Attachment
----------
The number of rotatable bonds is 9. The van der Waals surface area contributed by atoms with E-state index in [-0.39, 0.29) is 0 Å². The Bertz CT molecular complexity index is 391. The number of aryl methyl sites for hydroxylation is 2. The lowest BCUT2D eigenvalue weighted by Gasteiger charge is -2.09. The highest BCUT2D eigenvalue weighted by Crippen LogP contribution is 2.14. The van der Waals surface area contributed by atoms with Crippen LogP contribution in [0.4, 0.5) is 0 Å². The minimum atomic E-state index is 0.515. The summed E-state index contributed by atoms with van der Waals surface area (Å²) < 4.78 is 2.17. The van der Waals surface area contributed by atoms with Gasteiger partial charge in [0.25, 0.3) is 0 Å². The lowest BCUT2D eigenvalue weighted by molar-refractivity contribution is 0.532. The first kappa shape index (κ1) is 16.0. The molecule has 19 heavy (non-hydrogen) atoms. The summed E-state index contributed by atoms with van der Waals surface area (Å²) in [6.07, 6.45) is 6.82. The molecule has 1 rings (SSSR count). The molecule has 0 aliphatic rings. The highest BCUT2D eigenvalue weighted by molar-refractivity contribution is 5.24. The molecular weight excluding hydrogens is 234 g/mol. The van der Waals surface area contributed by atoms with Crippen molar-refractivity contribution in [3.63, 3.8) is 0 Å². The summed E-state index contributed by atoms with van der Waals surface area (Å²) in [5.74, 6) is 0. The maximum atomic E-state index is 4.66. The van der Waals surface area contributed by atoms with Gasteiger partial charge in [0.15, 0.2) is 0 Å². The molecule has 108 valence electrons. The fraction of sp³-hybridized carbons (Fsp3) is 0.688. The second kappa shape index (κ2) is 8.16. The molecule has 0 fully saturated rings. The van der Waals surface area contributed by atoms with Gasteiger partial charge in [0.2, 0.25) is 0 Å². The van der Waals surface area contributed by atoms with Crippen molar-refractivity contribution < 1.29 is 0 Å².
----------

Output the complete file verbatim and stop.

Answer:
The number of rotatable bonds is 9. The van der Waals surface area contributed by atoms with E-state index in [-0.39, 0.29) is 0 Å². The Bertz CT molecular complexity index is 391. The number of aryl methyl sites for hydroxylation is 2. The lowest BCUT2D eigenvalue weighted by Gasteiger charge is -2.09. The highest BCUT2D eigenvalue weighted by Crippen LogP contribution is 2.14. The van der Waals surface area contributed by atoms with Crippen LogP contribution in [0.4, 0.5) is 0 Å². The minimum atomic E-state index is 0.515. The summed E-state index contributed by atoms with van der Waals surface area (Å²) < 4.78 is 2.17. The van der Waals surface area contributed by atoms with Gasteiger partial charge in [0.25, 0.3) is 0 Å². The lowest BCUT2D eigenvalue weighted by molar-refractivity contribution is 0.532. The first kappa shape index (κ1) is 16.0. The molecule has 19 heavy (non-hydrogen) atoms. The summed E-state index contributed by atoms with van der Waals surface area (Å²) in [6.07, 6.45) is 6.82. The molecule has 1 rings (SSSR count). The molecule has 0 aliphatic rings. The highest BCUT2D eigenvalue weighted by molar-refractivity contribution is 5.24. The molecular weight excluding hydrogens is 234 g/mol. The van der Waals surface area contributed by atoms with Crippen molar-refractivity contribution in [3.63, 3.8) is 0 Å². The summed E-state index contributed by atoms with van der Waals surface area (Å²) in [5.74, 6) is 0. The maximum atomic E-state index is 4.66. The van der Waals surface area contributed by atoms with Gasteiger partial charge in [0.15, 0.2) is 0 Å². The molecule has 108 valence electrons. The fraction of sp³-hybridized carbons (Fsp3) is 0.688. The second kappa shape index (κ2) is 8.16. The molecule has 0 fully saturated rings. The van der Waals surface area contributed by atoms with Gasteiger partial charge in [0.2, 0.25) is 0 Å². The van der Waals surface area contributed by atoms with Crippen molar-refractivity contribution < 1.29 is 0 Å².